The Industrial Age 1865 To 1917

In 1800 the United States was an underdeveloped nation of just over 5 million people. It was a society shaped by immigration, but immigrants from one country, Great Britain, made up around half the population. Although some pioneers had moved west of the Appalachian Mountains, America was preeminently a seacoast settlement. A prosperous nation, it still lagged far behind England, which was industrializing furiously. And with only 10 percent of its people living in towns and cities, it was thoroughly agrarian. Read more »

10 Great American Business Novels

A student of an underappreciated literary genre selects some books that may change the way you see what you do.

It has always struck me that the best business novels are interactive. In them, the world of commerce is driven by people whose reality is made palpable to us but whose values, attitudes, and biases often compel us to question our own: As a businessperson, how would I relate to the kind of complex, unpredictable circumstances in which all-too-real fictional characters commonly find themselves?Read more »

The White City

THE 1893 WORLD’S COLUMBIAN EXPOSITION WAS SO WONDERFUL THAT EVERYBODY HOPED IT WAS A PROPHECY OF WHAT THE TWENTIETH CENTURY HELD IN STORE. BUT IN FACT, THE CITY THAT MOUNTED IT WAS.

“The world’s greatest achievement of the departing century was pulled off in Chicago,” said George Ade, one of the city’s first important writers. “The Columbian Exposition was the most stupendous, interesting and significant show ever spread out for the public.” The fair drew an estimated twenty-seven million people, making it the greatest tourist attraction in American history. And it was a cultural phenomenon of profound importance.Read more »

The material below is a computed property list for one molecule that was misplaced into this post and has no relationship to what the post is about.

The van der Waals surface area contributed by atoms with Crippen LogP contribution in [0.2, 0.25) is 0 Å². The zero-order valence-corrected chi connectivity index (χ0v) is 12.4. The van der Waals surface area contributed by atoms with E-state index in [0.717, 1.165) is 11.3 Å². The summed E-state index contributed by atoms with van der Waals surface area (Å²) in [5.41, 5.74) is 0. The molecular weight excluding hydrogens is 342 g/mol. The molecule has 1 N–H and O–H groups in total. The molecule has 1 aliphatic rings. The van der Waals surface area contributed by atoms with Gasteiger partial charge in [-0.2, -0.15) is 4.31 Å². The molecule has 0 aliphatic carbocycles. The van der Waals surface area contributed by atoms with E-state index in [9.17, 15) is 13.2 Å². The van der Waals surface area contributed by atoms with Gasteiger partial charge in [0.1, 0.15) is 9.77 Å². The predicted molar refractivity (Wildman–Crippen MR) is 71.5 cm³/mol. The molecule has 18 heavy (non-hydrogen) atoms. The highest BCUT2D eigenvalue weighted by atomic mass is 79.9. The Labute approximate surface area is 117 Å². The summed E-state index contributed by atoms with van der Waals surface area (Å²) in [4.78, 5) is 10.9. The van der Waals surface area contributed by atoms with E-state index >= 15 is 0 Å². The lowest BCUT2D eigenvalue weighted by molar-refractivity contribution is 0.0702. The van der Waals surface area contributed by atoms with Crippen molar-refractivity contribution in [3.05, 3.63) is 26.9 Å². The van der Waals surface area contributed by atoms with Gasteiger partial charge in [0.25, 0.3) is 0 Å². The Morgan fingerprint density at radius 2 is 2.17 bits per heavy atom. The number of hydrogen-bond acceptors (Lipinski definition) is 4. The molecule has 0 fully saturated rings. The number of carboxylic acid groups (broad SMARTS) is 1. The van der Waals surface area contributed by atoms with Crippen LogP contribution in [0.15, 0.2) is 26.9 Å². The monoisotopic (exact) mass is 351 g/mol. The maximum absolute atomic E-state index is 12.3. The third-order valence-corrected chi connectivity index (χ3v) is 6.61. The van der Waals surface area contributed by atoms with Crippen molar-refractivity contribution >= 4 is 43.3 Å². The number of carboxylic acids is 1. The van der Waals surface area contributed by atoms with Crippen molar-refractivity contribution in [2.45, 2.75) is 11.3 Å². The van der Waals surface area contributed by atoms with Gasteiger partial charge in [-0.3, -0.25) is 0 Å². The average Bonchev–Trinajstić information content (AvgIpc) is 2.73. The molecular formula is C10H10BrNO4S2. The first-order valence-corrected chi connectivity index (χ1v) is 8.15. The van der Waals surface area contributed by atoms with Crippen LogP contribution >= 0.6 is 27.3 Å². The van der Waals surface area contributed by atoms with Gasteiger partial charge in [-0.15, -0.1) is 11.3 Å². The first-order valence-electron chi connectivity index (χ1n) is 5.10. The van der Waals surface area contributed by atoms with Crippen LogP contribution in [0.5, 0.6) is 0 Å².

The Titan

Theodore Dreiser’s stark realism brought the American novel into the twentieth century. He paid a heavy price for his candor.

Theodore Dreiser dominated the American literary landscape in the first quarter of the twentieth century. To his contemporaries he seemed to have risen sui generis , like a newly formed volcano, and as Norman Mailer said, “Dreiser came closer to understanding the social machine than any other American writer who ever lived.” But he was more than a chronicler of social forces; he was a self-conscious artist, a literary pioneer, a bridge between the Victorian and the modern sensibility. His friend and critical champion H.Read more »

Faking It

If the facts were dull, the story didn’t get printed. So reporters made up the facts. It’s only recently that newspapers have even tried to tell the truth .

In the winter of 1894-95, Theodore Dreiser was a new reporter on the New York World , and things were going badly. One assignment after another fizzled. Dispatched by the city editor to Elizabeth, New Jersey, to follow up a tale of a graveyard apparition, the gangling twenty-three-year-old returned empty-handed: the cemetery caretaker insisted that the dead man supposedly involved was not even buried there.Read more »

Main Street

With the publication of his acid-etched but enormously popular portrait of the American small town, Sinclair Lewis emerged as the spokesman for a new literary generation

On July 17, 1920, Sinclair Lewis delivered the finished manuscript of Main Street to Alfred Harcourt in the hope that it would sell 10,000 copies. Harcourt was enthusiastic. He thought that it was great; he thought that it would probably sell as many as 20,000 copies before it stopped, and his sales manager believed that they could probably expect a sale of 25,000. In the first six months of 1921 it sold 180,000. It was finally to go into millions. Read more »